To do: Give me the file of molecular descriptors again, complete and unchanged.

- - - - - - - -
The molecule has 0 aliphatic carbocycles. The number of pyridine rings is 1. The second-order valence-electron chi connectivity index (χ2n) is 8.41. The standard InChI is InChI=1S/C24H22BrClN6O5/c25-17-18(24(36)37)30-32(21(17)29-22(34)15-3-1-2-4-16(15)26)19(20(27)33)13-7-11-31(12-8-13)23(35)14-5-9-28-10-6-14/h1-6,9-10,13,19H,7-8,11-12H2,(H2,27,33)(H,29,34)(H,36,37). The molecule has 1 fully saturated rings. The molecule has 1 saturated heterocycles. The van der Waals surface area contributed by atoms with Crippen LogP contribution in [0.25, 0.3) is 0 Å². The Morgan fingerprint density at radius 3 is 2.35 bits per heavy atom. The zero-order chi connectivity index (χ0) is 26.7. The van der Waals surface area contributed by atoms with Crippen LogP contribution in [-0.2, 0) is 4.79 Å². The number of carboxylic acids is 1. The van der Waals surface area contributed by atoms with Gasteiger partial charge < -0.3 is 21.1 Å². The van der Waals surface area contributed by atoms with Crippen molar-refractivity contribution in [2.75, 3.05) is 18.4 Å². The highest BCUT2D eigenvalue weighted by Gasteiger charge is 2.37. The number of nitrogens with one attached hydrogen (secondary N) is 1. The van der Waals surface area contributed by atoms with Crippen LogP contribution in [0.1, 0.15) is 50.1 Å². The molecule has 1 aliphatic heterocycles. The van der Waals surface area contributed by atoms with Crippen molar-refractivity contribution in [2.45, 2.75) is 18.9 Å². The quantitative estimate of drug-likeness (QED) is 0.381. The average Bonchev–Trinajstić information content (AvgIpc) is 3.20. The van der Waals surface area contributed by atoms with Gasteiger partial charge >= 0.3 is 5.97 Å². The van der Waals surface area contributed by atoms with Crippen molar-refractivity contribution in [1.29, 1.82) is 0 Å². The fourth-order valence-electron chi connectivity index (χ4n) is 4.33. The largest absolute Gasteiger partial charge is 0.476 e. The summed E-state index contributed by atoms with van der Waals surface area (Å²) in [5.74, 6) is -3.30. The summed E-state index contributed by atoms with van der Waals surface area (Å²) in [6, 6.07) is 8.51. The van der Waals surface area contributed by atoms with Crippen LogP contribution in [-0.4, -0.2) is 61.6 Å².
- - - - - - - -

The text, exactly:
The molecule has 0 aliphatic carbocycles. The number of pyridine rings is 1. The second-order valence-electron chi connectivity index (χ2n) is 8.41. The standard InChI is InChI=1S/C24H22BrClN6O5/c25-17-18(24(36)37)30-32(21(17)29-22(34)15-3-1-2-4-16(15)26)19(20(27)33)13-7-11-31(12-8-13)23(35)14-5-9-28-10-6-14/h1-6,9-10,13,19H,7-8,11-12H2,(H2,27,33)(H,29,34)(H,36,37). The molecule has 1 fully saturated rings. The molecule has 1 saturated heterocycles. The van der Waals surface area contributed by atoms with Crippen LogP contribution in [0.25, 0.3) is 0 Å². The Morgan fingerprint density at radius 3 is 2.35 bits per heavy atom. The zero-order chi connectivity index (χ0) is 26.7. The van der Waals surface area contributed by atoms with Crippen LogP contribution in [-0.2, 0) is 4.79 Å². The number of carboxylic acids is 1. The van der Waals surface area contributed by atoms with Gasteiger partial charge < -0.3 is 21.1 Å². The van der Waals surface area contributed by atoms with Crippen molar-refractivity contribution in [2.75, 3.05) is 18.4 Å². The highest BCUT2D eigenvalue weighted by Gasteiger charge is 2.37. The number of nitrogens with one attached hydrogen (secondary N) is 1. The van der Waals surface area contributed by atoms with Crippen LogP contribution in [0.1, 0.15) is 50.1 Å². The molecule has 1 aliphatic heterocycles. The van der Waals surface area contributed by atoms with Crippen molar-refractivity contribution in [2.45, 2.75) is 18.9 Å². The quantitative estimate of drug-likeness (QED) is 0.381. The average Bonchev–Trinajstić information content (AvgIpc) is 3.20. The van der Waals surface area contributed by atoms with Gasteiger partial charge >= 0.3 is 5.97 Å². The van der Waals surface area contributed by atoms with Crippen molar-refractivity contribution in [1.29, 1.82) is 0 Å². The fourth-order valence-electron chi connectivity index (χ4n) is 4.33. The largest absolute Gasteiger partial charge is 0.476 e. The summed E-state index contributed by atoms with van der Waals surface area (Å²) in [5.74, 6) is -3.30. The summed E-state index contributed by atoms with van der Waals surface area (Å²) in [6, 6.07) is 8.51. The van der Waals surface area contributed by atoms with Crippen LogP contribution in [-0.4, -0.2) is 61.6 Å².